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PWE-092 Psychosocial Impact of Food and Nutrition in People with IBD: A Qualitative Study
  1. L D Hughes1,
  2. J O Lindsay2,
  3. M C Lomer3,4,
  4. S Ayis5,
  5. L King4,
  6. M Morgan5,
  7. K Whelan4
  1. 1IoP, King’s College London (KCL)
  2. 2Gastroenterology, Barts Health NHS Trust
  3. 3Nutrition & Dietetics, Guy’s & St Thomas’ NHS Foundation Trust
  4. 4DNS
  5. 5PCPHS, KCL, London, UK

Abstract

Introduction Food and eating can be a source of pleasure, means of social interaction and peer acceptance. Having Inflammatory Bowel Disease (IBD) may alter these psychosocial factors because of painful or embarrassing symptoms and/or undernutrition resulting in activity limitation. However, little is currently known about the impact of IBD on the psychosocial factors of food and quality of life. This study aimed to determine patients’ experiences of the social and psychological impacts of food on people with IBD.

Methods Semi-structured interviews were carried out with 28 patients regarding their experiences of food and eating in relation to their IBD. Interviews were recorded and transcribed verbatim. Concepts were labelled through line by line coding using a constant comparative approach based on grounded theory

Results Mean age and BMI were 36.9 years and 23.1, respectively, 46% were men, 57% had Crohn’s Disease (CD) and 29% had had IBD-related surgery. Median (range) disease duration was 6.5 years (1–40). Emerging themes were: (1)Trigger foods “I’m not sure what flares up my IBD”; (2)Family & friends “I don’t have meals with my friends”; (3)Eating in restaurants “Going to restaurants is really difficult because of my IBD”; (4)Toilet issues “I have to go to the toilet whenever I eat” and “I eat less so I have to go to the toilet less”; (5)Practicalities of cooking & shopping “Cooking different meals for my IBD upsets me” and “It takes longer to shop for food because I read the labels ”; and (6) Emotions connected with eating “I’m hard on myself when it comes to coping with eating & drinking” and “I don’t want to be the one that kills the fun for everyone.” Feelings of embarrassment, guilt, burden and disappointment around eating were evident for many patients. There were also positive comments around control, adaptive eating and knowledge and support for patients who have developed a successful eating regimen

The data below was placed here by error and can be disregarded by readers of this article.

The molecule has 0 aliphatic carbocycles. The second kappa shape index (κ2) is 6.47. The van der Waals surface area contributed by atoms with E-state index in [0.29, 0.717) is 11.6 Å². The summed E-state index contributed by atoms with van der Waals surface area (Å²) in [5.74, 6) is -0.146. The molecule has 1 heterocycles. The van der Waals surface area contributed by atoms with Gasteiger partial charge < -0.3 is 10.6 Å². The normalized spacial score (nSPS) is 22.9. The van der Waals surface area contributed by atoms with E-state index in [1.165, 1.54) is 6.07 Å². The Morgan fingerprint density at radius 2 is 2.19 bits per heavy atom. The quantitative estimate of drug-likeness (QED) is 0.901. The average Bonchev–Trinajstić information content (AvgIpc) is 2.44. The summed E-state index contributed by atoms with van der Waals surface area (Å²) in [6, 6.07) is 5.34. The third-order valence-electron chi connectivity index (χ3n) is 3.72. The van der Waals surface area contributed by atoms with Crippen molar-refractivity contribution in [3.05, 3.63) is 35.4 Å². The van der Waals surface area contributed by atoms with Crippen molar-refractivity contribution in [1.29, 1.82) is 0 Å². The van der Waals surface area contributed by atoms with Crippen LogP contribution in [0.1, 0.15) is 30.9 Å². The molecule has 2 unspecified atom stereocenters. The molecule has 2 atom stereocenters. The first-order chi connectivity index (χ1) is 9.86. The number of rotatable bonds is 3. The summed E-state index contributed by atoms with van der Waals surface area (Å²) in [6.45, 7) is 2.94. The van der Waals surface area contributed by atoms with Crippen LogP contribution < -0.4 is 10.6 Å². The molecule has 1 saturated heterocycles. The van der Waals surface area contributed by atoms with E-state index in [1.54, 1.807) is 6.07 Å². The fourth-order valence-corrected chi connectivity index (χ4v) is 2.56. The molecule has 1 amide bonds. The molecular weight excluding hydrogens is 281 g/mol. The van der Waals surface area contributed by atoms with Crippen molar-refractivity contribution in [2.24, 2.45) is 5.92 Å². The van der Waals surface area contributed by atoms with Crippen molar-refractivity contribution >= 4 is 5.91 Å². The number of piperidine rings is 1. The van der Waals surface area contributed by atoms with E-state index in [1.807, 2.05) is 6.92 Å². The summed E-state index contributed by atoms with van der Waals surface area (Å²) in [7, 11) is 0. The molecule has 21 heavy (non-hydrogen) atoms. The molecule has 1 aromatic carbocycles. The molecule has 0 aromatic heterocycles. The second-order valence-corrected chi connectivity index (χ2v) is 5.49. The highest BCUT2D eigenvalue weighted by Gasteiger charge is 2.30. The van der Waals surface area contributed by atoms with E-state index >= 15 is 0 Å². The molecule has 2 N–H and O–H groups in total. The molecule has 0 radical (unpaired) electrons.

Conclusion The interviews identified psychosocial issues relating to food and drink for IBD patients whilst their disease was active. However, patients, (especially CD) experienced issues that impacted on their daily eating and drinking as well as social relationships because of self-imposed dietary restraints even during quiescence. The problems and strategies used by patients, particularly during remission, were not known and highlight important areas to be targeted to improve quality of life. Further work is planned to develop a food-related quality of life questionnaire that can be used in the clinical and research setting

Disclosure of Interest None Declared.

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